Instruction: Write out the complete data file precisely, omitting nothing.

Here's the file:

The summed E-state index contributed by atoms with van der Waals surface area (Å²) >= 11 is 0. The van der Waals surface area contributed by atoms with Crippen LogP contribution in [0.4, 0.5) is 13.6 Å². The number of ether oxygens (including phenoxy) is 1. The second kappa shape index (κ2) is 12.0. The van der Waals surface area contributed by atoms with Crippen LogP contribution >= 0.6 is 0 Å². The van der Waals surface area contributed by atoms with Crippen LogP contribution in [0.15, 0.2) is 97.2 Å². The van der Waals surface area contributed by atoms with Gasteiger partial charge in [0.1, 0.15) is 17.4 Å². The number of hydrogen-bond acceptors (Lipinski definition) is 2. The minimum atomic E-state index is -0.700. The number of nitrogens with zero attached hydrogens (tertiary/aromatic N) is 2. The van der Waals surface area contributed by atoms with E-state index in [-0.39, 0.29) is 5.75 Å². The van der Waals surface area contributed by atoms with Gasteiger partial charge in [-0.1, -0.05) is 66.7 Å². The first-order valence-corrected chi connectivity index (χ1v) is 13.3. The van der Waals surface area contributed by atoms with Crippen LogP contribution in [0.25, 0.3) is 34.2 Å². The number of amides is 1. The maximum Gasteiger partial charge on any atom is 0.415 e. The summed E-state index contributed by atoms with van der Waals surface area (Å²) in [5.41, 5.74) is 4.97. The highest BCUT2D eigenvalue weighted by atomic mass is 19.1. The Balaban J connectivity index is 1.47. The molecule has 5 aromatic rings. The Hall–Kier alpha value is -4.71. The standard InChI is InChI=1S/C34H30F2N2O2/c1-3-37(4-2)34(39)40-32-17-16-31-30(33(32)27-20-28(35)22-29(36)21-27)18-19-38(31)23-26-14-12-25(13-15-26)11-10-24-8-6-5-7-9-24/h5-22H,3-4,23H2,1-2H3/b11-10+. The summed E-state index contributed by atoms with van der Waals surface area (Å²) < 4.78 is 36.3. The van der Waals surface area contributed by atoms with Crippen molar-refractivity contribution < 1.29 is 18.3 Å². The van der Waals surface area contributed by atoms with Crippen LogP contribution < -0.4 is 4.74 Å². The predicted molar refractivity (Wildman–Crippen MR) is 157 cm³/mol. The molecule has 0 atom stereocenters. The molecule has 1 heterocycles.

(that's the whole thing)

The summed E-state index contributed by atoms with van der Waals surface area (Å²) >= 11 is 0. The van der Waals surface area contributed by atoms with Crippen LogP contribution in [0.4, 0.5) is 13.6 Å². The number of ether oxygens (including phenoxy) is 1. The second kappa shape index (κ2) is 12.0. The van der Waals surface area contributed by atoms with Crippen LogP contribution >= 0.6 is 0 Å². The van der Waals surface area contributed by atoms with Crippen LogP contribution in [0.15, 0.2) is 97.2 Å². The van der Waals surface area contributed by atoms with Gasteiger partial charge in [0.1, 0.15) is 17.4 Å². The number of hydrogen-bond acceptors (Lipinski definition) is 2. The minimum atomic E-state index is -0.700. The number of nitrogens with zero attached hydrogens (tertiary/aromatic N) is 2. The van der Waals surface area contributed by atoms with E-state index in [-0.39, 0.29) is 5.75 Å². The van der Waals surface area contributed by atoms with Gasteiger partial charge in [-0.1, -0.05) is 66.7 Å². The first-order valence-corrected chi connectivity index (χ1v) is 13.3. The van der Waals surface area contributed by atoms with Crippen LogP contribution in [0.25, 0.3) is 34.2 Å². The number of amides is 1. The maximum Gasteiger partial charge on any atom is 0.415 e. The summed E-state index contributed by atoms with van der Waals surface area (Å²) in [5.41, 5.74) is 4.97. The highest BCUT2D eigenvalue weighted by atomic mass is 19.1. The Balaban J connectivity index is 1.47. The molecule has 5 aromatic rings. The Hall–Kier alpha value is -4.71. The standard InChI is InChI=1S/C34H30F2N2O2/c1-3-37(4-2)34(39)40-32-17-16-31-30(33(32)27-20-28(35)22-29(36)21-27)18-19-38(31)23-26-14-12-25(13-15-26)11-10-24-8-6-5-7-9-24/h5-22H,3-4,23H2,1-2H3/b11-10+. The summed E-state index contributed by atoms with van der Waals surface area (Å²) < 4.78 is 36.3. The van der Waals surface area contributed by atoms with Crippen molar-refractivity contribution < 1.29 is 18.3 Å². The van der Waals surface area contributed by atoms with Crippen LogP contribution < -0.4 is 4.74 Å². The predicted molar refractivity (Wildman–Crippen MR) is 157 cm³/mol. The molecule has 0 atom stereocenters. The molecule has 1 heterocycles.